Pituitary Innovation and Teaching
Cristina Lucarini - secretary to Dr. Cusimano
I see the pituitary patients after the referral comes in, which gets forwarded to Dr. Cusimano – that’s their first venture into neurosurgery. He reviews the information and prioritizes everything for me and there is a whole gamut of tests that need to be set up for them. I book most of the tests myself, but for some of them, we ask the referring doctor to help us out. Then patients come in to see Dr. Cusimano and they usually get booked for surgery. A lot of them do end up going to surgery and in between that process, there are pre-admission appointments that need to get done, sometimes MRI scans that need to be booked, CT scans, and visual field tests. If those haven’t been done before, they get done before the surgery, and then the patient goes to the OR.
After that, there’s a recovery process and they have a lot of questions, because sometimes things don’t always work out the way they expect or things happen that they’re not sure of, so they call me. If I can answer their questions, great, but if not, I will refer them to Dr. Cusimano or other nurse practitioners. Sometimes it’s very emotional and you can be on the phone with them for quite a long period of time, just because they’re nervous, they’ve never had this done before, and they have a lot of different questions such as how it’s going to affect them. You just try to talk them through it. I’ve never had this surgery before but you hear a lot from other patients who have, so there are certain things you can answer right away and reassure them that Dr. Cusimano is excellent at it and it’s a relatively “simple” procedure compared to some of the other things that he does. But when it’s the first time for you, it’s a big deal and they get really nervous so it’s just nice to be able to talk them through it.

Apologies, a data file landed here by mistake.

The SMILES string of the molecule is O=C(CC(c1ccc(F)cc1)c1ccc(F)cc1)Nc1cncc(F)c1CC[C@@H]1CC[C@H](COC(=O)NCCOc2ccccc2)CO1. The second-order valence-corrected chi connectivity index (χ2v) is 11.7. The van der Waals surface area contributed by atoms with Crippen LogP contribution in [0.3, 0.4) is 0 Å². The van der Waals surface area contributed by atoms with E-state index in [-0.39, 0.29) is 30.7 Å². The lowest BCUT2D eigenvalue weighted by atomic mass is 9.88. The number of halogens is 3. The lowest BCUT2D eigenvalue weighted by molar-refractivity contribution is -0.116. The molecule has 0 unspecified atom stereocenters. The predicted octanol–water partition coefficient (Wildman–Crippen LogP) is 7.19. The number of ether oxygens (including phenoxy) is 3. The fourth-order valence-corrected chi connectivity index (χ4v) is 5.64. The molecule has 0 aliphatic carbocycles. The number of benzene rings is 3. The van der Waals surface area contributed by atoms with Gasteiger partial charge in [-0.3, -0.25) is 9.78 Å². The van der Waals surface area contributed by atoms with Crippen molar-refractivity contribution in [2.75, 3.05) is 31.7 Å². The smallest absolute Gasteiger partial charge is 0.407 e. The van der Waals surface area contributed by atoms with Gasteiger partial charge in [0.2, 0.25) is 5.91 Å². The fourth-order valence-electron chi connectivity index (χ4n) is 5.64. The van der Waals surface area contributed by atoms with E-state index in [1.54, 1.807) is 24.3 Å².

I’m a little bit more casual with the patients than I think I should be sometimes; I try to use first names as often as I can, so I would say something like, “Julian, this is what you’re going to be going through. We’re going to be booking the follow-up appointments for you, the pre-admission appointments for you, you’re going to be coming in for surgery the same day, you’ll be checking in between 6 and 6:30, depending on the time of your surgery…etc.” So it’s very one-to-one. I try not to use “Mr. and Mrs.”, unless I feel that they would prefer that, and that’s fine, too, but I’m usually on a first-name basis with the patients – I like it better and I think they prefer it too, because we’re all at the same level, going through it together.
Page last updated: June 3, 2016